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Archbishop Claudio Maria Celli, the president of the Pontifical Council on Social Communications and one of the originators of the Pope’s Twitter feed, was the keynote speaker at the Diocese of Brooklyn’s World Communications Day Conference on May 22. A transcript of his speech is available below, and as a PDF. To see video of the speech and photos from the event, go here.
Bishop DiMarzio, I am very thankful that you are opening my process of canonization. The fun is that I am still alive.
I would like to begin my address this afternoon by acknowledging my appreciation for the award, which has just been conferred on me. I would like to thank Bishop DiMarzio for his hospitality this week, and Monsignor Harrington for his support in making this trip possible.
During these days when I have had the chance to visit Philadelphia I have been very conscious of the legacy of Cardinal John Foley, who was my predecessor as president of the Pontifical Council for Social Communications, and through whose efforts the church owes so much. From a very early stage, he had entreated this shift in media that was being brought into being by the Internet. He was urging the community of the church, of church communicators, to prepare for change.
I was appointed president of the council on the 27th of June 2007. I am struck by the coincidence that two days later, on the 29th of June, the first generation of iPhones was released and affordable smart phones were with us.
At that time, Facebook was three years old. It had just over 40 million subscribers, but it was still running second to MySpace. Twitter was one year old and was averaging 50,000 tweets a day only. YouTube and Flickr were healthy infants, but Pinterest and Instagram would not be along for another three years.
I draw attention to these facts with a view to remind you just how much has changed in the field of communication in the last decade, and perhaps more importantly how much is still changing.
Archbishop Claudio Maria Celli, the President of the Pontifical Council for Social Communications, was in Brooklyn for the World Communications Day media conference on May 22. After receiving the St. Francis DeSales Distinguished Communicator Award, he delivered a keynote address on the intersection of social media, technology and faith.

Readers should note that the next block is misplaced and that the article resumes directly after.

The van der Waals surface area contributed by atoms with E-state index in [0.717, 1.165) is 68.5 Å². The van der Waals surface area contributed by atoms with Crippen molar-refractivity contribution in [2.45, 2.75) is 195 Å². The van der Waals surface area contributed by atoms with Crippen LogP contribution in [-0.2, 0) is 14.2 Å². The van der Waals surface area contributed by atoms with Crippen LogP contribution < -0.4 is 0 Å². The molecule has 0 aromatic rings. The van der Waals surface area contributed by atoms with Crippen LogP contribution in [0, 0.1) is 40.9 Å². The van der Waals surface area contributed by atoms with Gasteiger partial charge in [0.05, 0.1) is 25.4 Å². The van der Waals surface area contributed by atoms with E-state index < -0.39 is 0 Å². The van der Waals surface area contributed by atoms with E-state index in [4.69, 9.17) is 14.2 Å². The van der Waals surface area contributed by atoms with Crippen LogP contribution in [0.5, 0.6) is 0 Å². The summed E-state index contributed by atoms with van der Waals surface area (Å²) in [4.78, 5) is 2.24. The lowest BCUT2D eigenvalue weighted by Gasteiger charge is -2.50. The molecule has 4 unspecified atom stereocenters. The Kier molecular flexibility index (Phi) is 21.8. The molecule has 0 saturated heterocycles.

The speech was followed by breakout sessions in which members of the Catholic and mainstream media discussed issues related to social media. Below is video of his speech, images from the day and excerpts from his speech, which you can read in full here.
INTRODUCTORY REMARKS AND KEYNOTE: PART 1 AND PART 2
Archbishop Celli with Bishop DiMarzio, left, and Monsignor Harrington.
"We don’t want a network of wires, but a network of people," Celli said.
"We are always fishing in the aquarium...The majority of fish are outside the aquarium."
Fr. Matt Malone is the editor in chief of America magazine.
Mary DeTurris Poust, a Catholic blogger and author.
Bill Barry, DeSales board member, asks a question while David Bisono of Too Blessed to Be Stressed tweeted.
Grant Gallicho from Commonweal magazine participated in the panel session.
Tonia Ries, the founder of the Realtime Report, spoke during the panel session.
Deacon Chris Heanue embraced the call to use social media.
The World Communications Day event team.
Excerpts from Archbishop Celli’s remarks (read full transcript):
It’s absolutely necessary that the Church establish a presence in the digital world.
We are always fishing in the aquarium…The majority of fish are outside the aquarium.
The Church is a community of communities. Its use of social media should reflect that.
The high rate of retweeting of the Pope’s tweets means that the Church is reaching an ever-wider community.
People no longer pay attention–if they ever did–simply because a church leader is speaking.
We don’t want a network of wires, but a network of people.
Unless we engage digital media, we will wind up talking to ourselves.